Friday, March 1, 2013

A Fly Went By

Welcome March 1st!
This is the time of year when we are all weary of winter
and look forward to the spring
with the anticipation of children waiting for Santa.
And for those still buried under snow,
I can attest that spring is getting very close.
I saw another sign of it just yesterday.

photo courtesy of

There is a charming old children's book titled A Fly Went By
by Mike McClintock and Fritz Siebel.
A young boy is enjoying the outdoors 
when he sees a fly go by in great fear of the frog following, 
who is himself afraid of the creature he thinks is following him.
And so on, and so on comes a sequence of animals,
 all certain they are being pursued by another
 until the book's humorous conclusion.

I thought of this book yesterday when a large fly invaded our TV room.
Where did that thing come from?
I assumed the offender got into the house by accident,
perhaps through a door held open longer than usual 
to accommodate a slow or stubborn pekingese.
I was sure that the fly would go to a permanent sleep soon enough, 
so I let him buzz around the lamps and zip from place to place 
until it settled for the night.
Tomorrow, I said. He will go.
But he didn't.

In fact, he brought his friends. 
I'm accustomed to an occasional fly or two getting in the house in summer.
I dispatch them quickly and clean their spots from the windows and sills.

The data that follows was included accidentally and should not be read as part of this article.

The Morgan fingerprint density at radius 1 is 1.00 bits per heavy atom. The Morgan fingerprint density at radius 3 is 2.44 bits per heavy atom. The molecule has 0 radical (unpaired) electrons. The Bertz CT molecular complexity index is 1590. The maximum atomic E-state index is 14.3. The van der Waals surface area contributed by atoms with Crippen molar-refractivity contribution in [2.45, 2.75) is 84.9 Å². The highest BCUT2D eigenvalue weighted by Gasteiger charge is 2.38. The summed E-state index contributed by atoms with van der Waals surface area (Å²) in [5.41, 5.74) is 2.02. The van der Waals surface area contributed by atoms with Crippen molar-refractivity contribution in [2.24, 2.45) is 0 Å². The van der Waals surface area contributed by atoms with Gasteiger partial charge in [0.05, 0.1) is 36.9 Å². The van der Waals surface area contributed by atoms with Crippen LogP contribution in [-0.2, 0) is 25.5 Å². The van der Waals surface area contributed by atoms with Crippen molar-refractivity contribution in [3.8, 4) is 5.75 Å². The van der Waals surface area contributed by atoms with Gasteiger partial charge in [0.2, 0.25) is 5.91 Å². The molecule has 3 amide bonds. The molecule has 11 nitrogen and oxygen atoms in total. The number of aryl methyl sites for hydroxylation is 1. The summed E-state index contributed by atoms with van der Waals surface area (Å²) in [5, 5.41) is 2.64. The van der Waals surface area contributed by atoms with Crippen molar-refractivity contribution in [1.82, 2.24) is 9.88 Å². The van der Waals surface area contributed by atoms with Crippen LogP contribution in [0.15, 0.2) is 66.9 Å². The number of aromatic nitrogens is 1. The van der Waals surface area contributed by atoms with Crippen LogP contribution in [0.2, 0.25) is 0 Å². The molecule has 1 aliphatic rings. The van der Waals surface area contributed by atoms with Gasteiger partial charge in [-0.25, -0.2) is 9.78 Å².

But this giant fly was apparently a scout for another group of jumbo flies.
In the children's book, the boy stops the frog and asks:
Why? Why do you want to get that fly?

photo courtesy of

I'll tell you why.
These flies were big boys. They were the size of blimps. 
They cavorted in the windows, 
they played among the blinds, 
they buzzed through the house like helicopters on a mission.
No fly swatter would do for these invaders.
They were too corpulent.
As my mother-in-law used to say,
they would make quite a grease spot,
and I shuddered at having to clean up after that.
No, this was a job for the Hoover.
So cheer up everyone.
Robins have sung,
flies have taken wing.
It's definite:
spring has already begun to dispel winter's shadows.
I know spring is coming.
I know there will be signs everywhere.
I just hope the next one doesn't require a vacuum.

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